"I got off to a pretty good start," Chris Hawkins
said. "I'm just trying to work hard every day in the cage and have it translate out on the field."
Hawkins has driven in 33 runs, including ten in the last ten games, and is currently hitting .301 in the Appalachian League. He has eight doubles, six triples and five home runs this season. On July 26 in a game against Princeton, Hawkins was a single shy of hitting for the cycle in a seven-inning game.
"He's aggressive at the plate," Bluefield manager Dennis Holmberg said. "He doesn't give away too many at-bats. He's had some big hits for us along the way, extra-base hits, and some home runs here or there. He's a good team player, a good teammate in the clubhouse."
Hawkins is working with Bluefield hitting coach Kenny Graham to improve his skills at the plate. Graham said he wants him to stay through the baseball on his swing.
"He kind of comes up and off the ball a little bit," said Graham. "We like to call it keeping your chest over the baseball. That's something he really works on doing in drills and you can start to that filter into games a little more and more."
"Like all left-handers, when you're rolling out to second and first you know things are going wrong," said Hawkins. "I'm just trying to avoid all the rollovers and keeping everything to the middle of the field, keeping my head down and letting my swing work, not coming up and around the ball."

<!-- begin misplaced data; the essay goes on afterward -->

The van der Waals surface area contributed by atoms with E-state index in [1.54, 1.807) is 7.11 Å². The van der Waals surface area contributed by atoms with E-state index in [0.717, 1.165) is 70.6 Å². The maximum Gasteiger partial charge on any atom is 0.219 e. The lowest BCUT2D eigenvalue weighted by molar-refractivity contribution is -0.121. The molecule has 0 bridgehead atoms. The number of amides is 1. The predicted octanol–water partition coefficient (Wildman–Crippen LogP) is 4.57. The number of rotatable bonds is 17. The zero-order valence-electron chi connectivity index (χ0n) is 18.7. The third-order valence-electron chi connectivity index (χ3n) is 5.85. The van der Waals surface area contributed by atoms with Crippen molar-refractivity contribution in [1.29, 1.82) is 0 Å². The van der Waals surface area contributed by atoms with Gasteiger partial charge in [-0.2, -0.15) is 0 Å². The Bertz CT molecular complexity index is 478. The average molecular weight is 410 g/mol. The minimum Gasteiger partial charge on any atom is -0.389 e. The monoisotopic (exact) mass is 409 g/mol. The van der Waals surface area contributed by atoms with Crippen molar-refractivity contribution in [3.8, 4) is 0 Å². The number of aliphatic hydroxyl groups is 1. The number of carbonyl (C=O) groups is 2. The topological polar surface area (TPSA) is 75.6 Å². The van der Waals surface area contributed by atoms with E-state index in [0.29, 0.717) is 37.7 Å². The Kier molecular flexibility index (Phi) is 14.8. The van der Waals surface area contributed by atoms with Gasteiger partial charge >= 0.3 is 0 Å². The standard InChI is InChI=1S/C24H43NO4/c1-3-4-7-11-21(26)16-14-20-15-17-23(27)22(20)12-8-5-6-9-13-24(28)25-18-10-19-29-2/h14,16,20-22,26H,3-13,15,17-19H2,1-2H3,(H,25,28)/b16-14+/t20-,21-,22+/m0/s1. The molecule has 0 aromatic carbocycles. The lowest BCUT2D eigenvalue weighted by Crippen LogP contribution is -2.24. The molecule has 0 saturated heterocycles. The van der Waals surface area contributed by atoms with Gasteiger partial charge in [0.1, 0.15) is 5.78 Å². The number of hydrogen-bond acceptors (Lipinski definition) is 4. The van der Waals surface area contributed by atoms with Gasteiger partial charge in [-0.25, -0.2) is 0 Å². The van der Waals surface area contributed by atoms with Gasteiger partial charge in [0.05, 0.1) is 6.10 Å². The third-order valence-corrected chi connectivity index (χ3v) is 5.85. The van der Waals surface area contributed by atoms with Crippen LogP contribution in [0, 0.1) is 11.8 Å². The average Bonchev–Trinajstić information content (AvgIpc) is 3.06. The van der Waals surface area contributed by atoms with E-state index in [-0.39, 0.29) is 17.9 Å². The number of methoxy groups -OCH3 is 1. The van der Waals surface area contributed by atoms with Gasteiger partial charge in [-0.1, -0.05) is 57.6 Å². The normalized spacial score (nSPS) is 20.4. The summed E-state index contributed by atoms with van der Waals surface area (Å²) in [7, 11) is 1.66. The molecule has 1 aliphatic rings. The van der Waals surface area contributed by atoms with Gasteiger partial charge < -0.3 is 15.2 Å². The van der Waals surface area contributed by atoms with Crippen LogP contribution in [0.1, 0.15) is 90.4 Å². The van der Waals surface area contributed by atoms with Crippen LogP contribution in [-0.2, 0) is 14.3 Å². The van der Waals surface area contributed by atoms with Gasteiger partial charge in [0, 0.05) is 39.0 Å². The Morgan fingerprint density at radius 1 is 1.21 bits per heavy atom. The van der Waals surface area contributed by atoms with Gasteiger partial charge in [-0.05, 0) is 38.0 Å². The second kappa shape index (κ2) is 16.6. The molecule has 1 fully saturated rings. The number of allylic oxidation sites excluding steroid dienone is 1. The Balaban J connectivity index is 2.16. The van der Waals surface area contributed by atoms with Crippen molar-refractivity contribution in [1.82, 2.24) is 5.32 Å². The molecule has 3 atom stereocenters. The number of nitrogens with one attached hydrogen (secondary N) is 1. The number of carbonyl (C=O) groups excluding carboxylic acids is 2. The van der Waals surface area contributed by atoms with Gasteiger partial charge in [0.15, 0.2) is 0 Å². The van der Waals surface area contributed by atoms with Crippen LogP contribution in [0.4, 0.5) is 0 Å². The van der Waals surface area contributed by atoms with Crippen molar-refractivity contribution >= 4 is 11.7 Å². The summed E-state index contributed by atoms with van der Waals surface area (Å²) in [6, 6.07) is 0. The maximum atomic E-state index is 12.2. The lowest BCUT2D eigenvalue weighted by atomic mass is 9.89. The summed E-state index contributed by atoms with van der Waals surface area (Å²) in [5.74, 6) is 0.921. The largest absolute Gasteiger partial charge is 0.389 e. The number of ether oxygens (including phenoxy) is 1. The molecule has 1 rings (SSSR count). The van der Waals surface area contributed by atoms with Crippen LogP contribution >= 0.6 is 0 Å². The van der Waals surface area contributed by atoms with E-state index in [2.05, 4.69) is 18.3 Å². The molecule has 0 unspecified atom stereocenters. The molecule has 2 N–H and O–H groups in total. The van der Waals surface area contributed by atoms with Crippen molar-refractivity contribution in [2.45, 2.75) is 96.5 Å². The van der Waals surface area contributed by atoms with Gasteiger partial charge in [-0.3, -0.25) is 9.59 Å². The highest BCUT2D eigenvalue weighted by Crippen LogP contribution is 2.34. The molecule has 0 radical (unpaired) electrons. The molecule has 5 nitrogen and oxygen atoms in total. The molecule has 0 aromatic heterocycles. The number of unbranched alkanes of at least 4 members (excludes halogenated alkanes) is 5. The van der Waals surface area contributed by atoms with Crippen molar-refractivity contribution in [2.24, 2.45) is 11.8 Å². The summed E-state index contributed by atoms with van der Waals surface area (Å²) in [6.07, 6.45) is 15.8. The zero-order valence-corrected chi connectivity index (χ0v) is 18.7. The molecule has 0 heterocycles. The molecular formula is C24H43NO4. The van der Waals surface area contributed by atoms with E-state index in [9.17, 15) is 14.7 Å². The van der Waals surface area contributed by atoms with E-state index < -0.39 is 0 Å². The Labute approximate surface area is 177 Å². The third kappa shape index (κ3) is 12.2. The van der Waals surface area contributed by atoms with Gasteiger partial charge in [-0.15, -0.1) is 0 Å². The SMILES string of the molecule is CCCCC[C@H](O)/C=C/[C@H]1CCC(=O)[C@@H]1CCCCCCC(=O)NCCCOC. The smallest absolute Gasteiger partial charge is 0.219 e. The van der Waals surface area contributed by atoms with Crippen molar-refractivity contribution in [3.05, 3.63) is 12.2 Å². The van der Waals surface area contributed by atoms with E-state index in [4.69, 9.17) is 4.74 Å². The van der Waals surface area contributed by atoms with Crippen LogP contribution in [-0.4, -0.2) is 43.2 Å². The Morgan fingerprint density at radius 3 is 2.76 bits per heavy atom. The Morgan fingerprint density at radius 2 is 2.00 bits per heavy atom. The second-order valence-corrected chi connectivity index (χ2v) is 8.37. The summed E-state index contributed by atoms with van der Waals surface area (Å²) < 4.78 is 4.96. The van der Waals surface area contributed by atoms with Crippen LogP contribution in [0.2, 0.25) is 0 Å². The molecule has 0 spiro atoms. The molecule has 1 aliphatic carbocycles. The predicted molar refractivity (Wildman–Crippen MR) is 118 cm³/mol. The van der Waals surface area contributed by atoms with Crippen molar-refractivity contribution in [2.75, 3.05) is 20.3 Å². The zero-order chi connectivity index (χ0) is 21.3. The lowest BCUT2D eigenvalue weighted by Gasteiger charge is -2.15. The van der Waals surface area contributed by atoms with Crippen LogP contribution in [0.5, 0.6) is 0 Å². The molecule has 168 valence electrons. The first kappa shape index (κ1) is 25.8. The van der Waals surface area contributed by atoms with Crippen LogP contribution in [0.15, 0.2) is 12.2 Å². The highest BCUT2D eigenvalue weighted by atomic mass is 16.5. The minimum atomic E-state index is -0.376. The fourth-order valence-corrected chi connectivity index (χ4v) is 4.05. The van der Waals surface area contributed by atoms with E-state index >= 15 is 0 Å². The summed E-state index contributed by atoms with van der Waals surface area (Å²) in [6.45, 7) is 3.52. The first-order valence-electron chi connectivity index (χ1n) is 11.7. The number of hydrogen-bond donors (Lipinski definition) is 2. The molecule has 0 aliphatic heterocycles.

Graham is also continuing to work with Hawkins on getting the lower half of his body more involved in his swing.
"He's a strong kid, and with the aluminum bat he did a lot of damage with just that upper body strength," said Graham. "Now that he's got that wood bat in his hand and the pitching is a little bit better, he's got to get a little bit more out of his lower half.
"When Chris came in he had had a plan set up by the hitting coach he had last year [in the Gulf Coast League], Paul Elliott, and our hitting coordinator Anthony Iapoce. Those two guys set up a great routine and a great plan for him. With the drills that he does every day for himself, week to week, you can really start to see that lower half start to get engaged more and more."
Hawkins has also worked on simplifying his swing and shortening his load when he is at the plate.